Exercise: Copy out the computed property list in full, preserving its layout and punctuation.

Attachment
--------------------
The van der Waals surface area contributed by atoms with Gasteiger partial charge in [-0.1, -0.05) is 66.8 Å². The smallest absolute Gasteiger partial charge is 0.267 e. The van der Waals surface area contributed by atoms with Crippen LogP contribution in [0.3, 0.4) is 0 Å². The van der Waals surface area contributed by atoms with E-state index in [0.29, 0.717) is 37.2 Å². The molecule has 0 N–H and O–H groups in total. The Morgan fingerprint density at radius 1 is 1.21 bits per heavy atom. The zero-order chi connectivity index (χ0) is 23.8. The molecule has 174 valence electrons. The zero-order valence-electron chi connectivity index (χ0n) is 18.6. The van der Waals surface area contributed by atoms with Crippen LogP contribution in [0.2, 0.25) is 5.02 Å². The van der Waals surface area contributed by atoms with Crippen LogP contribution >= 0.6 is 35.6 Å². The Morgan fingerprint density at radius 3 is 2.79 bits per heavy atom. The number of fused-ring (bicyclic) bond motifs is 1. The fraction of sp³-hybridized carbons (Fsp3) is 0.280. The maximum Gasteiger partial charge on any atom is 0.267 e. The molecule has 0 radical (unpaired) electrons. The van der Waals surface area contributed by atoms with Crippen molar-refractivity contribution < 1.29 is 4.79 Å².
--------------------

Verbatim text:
The van der Waals surface area contributed by atoms with Gasteiger partial charge in [-0.1, -0.05) is 66.8 Å². The smallest absolute Gasteiger partial charge is 0.267 e. The van der Waals surface area contributed by atoms with Crippen LogP contribution in [0.3, 0.4) is 0 Å². The van der Waals surface area contributed by atoms with E-state index in [0.29, 0.717) is 37.2 Å². The molecule has 0 N–H and O–H groups in total. The Morgan fingerprint density at radius 1 is 1.21 bits per heavy atom. The zero-order chi connectivity index (χ0) is 23.8. The molecule has 174 valence electrons. The zero-order valence-electron chi connectivity index (χ0n) is 18.6. The van der Waals surface area contributed by atoms with Crippen LogP contribution in [0.2, 0.25) is 5.02 Å². The van der Waals surface area contributed by atoms with Crippen LogP contribution >= 0.6 is 35.6 Å². The Morgan fingerprint density at radius 3 is 2.79 bits per heavy atom. The number of fused-ring (bicyclic) bond motifs is 1. The fraction of sp³-hybridized carbons (Fsp3) is 0.280. The maximum Gasteiger partial charge on any atom is 0.267 e. The molecule has 0 radical (unpaired) electrons. The van der Waals surface area contributed by atoms with Crippen molar-refractivity contribution < 1.29 is 4.79 Å².